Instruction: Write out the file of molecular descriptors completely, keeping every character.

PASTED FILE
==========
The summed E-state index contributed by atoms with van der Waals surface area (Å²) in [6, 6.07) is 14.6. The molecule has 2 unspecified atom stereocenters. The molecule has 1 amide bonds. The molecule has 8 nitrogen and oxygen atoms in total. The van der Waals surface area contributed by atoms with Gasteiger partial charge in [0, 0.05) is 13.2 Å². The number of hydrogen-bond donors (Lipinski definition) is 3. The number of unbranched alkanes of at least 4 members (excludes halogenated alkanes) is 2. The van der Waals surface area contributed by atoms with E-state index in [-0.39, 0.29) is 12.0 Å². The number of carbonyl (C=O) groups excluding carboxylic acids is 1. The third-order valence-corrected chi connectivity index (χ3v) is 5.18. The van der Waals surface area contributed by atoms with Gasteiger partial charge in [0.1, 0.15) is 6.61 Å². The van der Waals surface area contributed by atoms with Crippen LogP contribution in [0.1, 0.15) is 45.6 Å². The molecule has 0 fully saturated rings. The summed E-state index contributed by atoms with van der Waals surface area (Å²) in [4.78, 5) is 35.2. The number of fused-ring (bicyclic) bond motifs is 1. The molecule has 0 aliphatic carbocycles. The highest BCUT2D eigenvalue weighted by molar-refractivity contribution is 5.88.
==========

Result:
The summed E-state index contributed by atoms with van der Waals surface area (Å²) in [6, 6.07) is 14.6. The molecule has 2 unspecified atom stereocenters. The molecule has 1 amide bonds. The molecule has 8 nitrogen and oxygen atoms in total. The van der Waals surface area contributed by atoms with Gasteiger partial charge in [0, 0.05) is 13.2 Å². The number of hydrogen-bond donors (Lipinski definition) is 3. The number of unbranched alkanes of at least 4 members (excludes halogenated alkanes) is 2. The van der Waals surface area contributed by atoms with E-state index in [-0.39, 0.29) is 12.0 Å². The number of carbonyl (C=O) groups excluding carboxylic acids is 1. The third-order valence-corrected chi connectivity index (χ3v) is 5.18. The van der Waals surface area contributed by atoms with Gasteiger partial charge in [0.1, 0.15) is 6.61 Å². The van der Waals surface area contributed by atoms with Crippen LogP contribution in [0.1, 0.15) is 45.6 Å². The molecule has 0 fully saturated rings. The summed E-state index contributed by atoms with van der Waals surface area (Å²) in [4.78, 5) is 35.2. The number of fused-ring (bicyclic) bond motifs is 1. The molecule has 0 aliphatic carbocycles. The highest BCUT2D eigenvalue weighted by molar-refractivity contribution is 5.88.